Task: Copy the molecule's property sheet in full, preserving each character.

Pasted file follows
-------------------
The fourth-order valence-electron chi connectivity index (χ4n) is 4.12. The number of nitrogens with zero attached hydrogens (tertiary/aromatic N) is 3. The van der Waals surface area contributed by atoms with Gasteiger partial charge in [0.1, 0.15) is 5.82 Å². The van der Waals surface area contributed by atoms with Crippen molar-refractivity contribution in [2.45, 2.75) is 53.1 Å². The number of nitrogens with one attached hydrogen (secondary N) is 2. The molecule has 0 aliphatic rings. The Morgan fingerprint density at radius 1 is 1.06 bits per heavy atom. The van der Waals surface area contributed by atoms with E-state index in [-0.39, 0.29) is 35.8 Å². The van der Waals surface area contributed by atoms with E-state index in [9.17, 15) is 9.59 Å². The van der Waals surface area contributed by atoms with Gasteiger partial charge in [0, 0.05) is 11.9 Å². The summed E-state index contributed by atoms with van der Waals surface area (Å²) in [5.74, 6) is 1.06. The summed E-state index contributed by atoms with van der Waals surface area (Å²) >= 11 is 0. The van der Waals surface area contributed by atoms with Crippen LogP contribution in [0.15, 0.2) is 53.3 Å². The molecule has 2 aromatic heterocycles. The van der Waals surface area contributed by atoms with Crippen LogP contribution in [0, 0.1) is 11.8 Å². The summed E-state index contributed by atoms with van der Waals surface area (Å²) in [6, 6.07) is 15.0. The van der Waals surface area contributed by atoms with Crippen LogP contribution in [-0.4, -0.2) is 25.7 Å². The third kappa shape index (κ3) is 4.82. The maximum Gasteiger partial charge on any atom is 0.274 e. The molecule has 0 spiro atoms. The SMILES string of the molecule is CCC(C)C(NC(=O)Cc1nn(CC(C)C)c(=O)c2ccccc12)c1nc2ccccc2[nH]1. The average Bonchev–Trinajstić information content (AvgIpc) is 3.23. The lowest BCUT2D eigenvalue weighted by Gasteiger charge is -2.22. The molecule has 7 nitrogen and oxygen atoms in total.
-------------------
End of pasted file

The fourth-order valence-electron chi connectivity index (χ4n) is 4.12. The number of nitrogens with zero attached hydrogens (tertiary/aromatic N) is 3. The van der Waals surface area contributed by atoms with Gasteiger partial charge in [0.1, 0.15) is 5.82 Å². The van der Waals surface area contributed by atoms with Crippen molar-refractivity contribution in [2.45, 2.75) is 53.1 Å². The number of nitrogens with one attached hydrogen (secondary N) is 2. The molecule has 0 aliphatic rings. The Morgan fingerprint density at radius 1 is 1.06 bits per heavy atom. The van der Waals surface area contributed by atoms with E-state index in [-0.39, 0.29) is 35.8 Å². The van der Waals surface area contributed by atoms with E-state index in [9.17, 15) is 9.59 Å². The van der Waals surface area contributed by atoms with Gasteiger partial charge in [0, 0.05) is 11.9 Å². The summed E-state index contributed by atoms with van der Waals surface area (Å²) in [5.74, 6) is 1.06. The summed E-state index contributed by atoms with van der Waals surface area (Å²) >= 11 is 0. The van der Waals surface area contributed by atoms with Crippen LogP contribution in [0.15, 0.2) is 53.3 Å². The molecule has 2 aromatic heterocycles. The van der Waals surface area contributed by atoms with Crippen LogP contribution in [0, 0.1) is 11.8 Å². The summed E-state index contributed by atoms with van der Waals surface area (Å²) in [6, 6.07) is 15.0. The van der Waals surface area contributed by atoms with Crippen LogP contribution in [-0.4, -0.2) is 25.7 Å². The third kappa shape index (κ3) is 4.82. The maximum Gasteiger partial charge on any atom is 0.274 e. The molecule has 0 spiro atoms. The SMILES string of the molecule is CCC(C)C(NC(=O)Cc1nn(CC(C)C)c(=O)c2ccccc12)c1nc2ccccc2[nH]1. The average Bonchev–Trinajstić information content (AvgIpc) is 3.23. The lowest BCUT2D eigenvalue weighted by Gasteiger charge is -2.22. The molecule has 7 nitrogen and oxygen atoms in total.